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Apr 11, 2018

This is a guest post by Dr. Val Jones who works with our Doctors Online partners at eDocAmerica.

Stool analysis can be helpful in diagnosing gastrointestinal disorders, but without laboratory testing, I would be hesitant to go too far with self-diagnosis. However, there are a few things that you may notice as a casual (adult) onlooker that could be medically important.

1. Blood in the stool

Bright red blood in your stool is most commonly caused by hemorrhoids or a small anal fissure. However, it is occasionally associated with colon cancer, so bloody stool should not be ignored. The color of the blood gives an idea of where it came from. If the blood is bright red (i.e. "fresh") it is more likely to have come from the end of the intestinal tract (such as the colon, rectum, or anus) . If the blood is very dark, or even black or tar-like in appearance, it is more likely to have come from "higher up" such as the stomach or small intestine. When there is a lot of blood, the stool has a distinct odor, but that is hard to describe to a person without having encountered it frequently, so maybe we'll just leave that one to the imagination.

2. Foul-smelling stool

This is a non-specific finding, because scent is rather subjective, and you know the old expression about everyone's poop being stinky. However, there are some colon infections that have a particular odor. Clostridium difficile (known as c. diff) is a soil organism that can overgrow in the colon after a person has recently been treated with antibiotics . C. Diff causes water diarrhea (many episodes per day, sometimes frothy or greenish) and has a uniquely pungent smell. A piercingly smelly bout of diarrhea should be discussed with your doctor, especially if you've had antibiotics recently, or a family member with a C. Diff infection. If you suspect C. diff, see your doctor right away as it can be harmful if left untreated. There are other causes of foul smelling stool (such as malabsorption syndromes or overgrowth of certain bacteria) but C. diff is the one you don't want to miss.

3. Hard stool

Constipation is very common, and can be worsened by dehydration, medications (especially opioid pain killers), a low fiber diet, lack of exercise, and intestinal disorders such as irritable bowel syndrome. If drinking more water, exercising, and eating raw veggies and bran/prunes doesn't relieve the problem, then there are many over-the-counter solutions for constipation. Hard stool may be treated first with Colace (docusate sodium) and then with laxative solutions.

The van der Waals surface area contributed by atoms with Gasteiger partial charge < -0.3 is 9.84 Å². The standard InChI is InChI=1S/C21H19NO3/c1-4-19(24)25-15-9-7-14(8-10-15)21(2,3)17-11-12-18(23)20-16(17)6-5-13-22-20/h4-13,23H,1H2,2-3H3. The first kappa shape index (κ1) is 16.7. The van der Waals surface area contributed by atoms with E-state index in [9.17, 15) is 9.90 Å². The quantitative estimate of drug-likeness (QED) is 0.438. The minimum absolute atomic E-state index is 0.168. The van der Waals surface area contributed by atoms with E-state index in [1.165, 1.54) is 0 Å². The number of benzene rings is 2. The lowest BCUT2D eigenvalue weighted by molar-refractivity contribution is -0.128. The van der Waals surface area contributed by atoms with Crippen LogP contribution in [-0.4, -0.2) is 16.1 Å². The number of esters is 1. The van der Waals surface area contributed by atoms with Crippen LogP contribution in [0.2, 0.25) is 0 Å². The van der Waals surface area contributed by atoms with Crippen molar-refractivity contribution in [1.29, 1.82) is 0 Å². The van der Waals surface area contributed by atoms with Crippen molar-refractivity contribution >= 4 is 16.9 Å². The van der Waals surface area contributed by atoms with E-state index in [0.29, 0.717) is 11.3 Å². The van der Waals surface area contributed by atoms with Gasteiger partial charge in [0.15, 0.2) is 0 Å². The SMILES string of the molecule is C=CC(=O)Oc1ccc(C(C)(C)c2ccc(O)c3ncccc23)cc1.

4. Dark stool

Although dark stool may be caused by blood, remember that stool often reflects the color of the food you eat. Beets are notorious for causing bloody-looking stool, and iron tablets and Pepto Bismol (bismuth) turn stool dark as well.

5. Bright green stool

Bile is produced by the liver and stored in the gallbladder. It is a kind of neon yellow color, and is used like soap to break down food in the top part of the small intestine. If your stool is bright green or yellow, you may just be seeing bile. Bile is more noticeable when you have diarrhea (so there isn't as much food to soak up the yellow bile pigment to create brownish stool), or when you have a stomach bug (viral or bacterial illness) that is making your food move through your intestines very quickly. Dark green stool is usually a sign that you recently ate chlorophyll-rich dark green veggies.

6. Oily or greasy stool

If you see oil floating on the toilet water (and you're not taking Colace as a stool softener), it's possible that you are having absorption difficulties due to an intestinal or pancreas disorder. Greasy stool that is also very smelly is associated with malabsorption such as Celiac disease.

The bottom line is that stool infections are not possible to diagnose with a casual eye. Samples need to be cultured and examined under a microscope to determine if there is a parasitic or bacterial issue. Everyone's bowel habits are a bit different (some people normally pass stool every day and others may go 5 days at a time before they have a bowel movement), and the food we eat (and the fluids we drink) can vary our stool color and consistency quite a bit.

Bloody stool or severe diarrhea are important to discuss with your doctor because delaying treatment could cause you harm. Otherwise, you'll have to rely on more than the look and smell of your poop to determine if you have a disease or medical condition of concern.

And now you know! Everything you never wanted to ask, but maybe wanted to know, on this topic!

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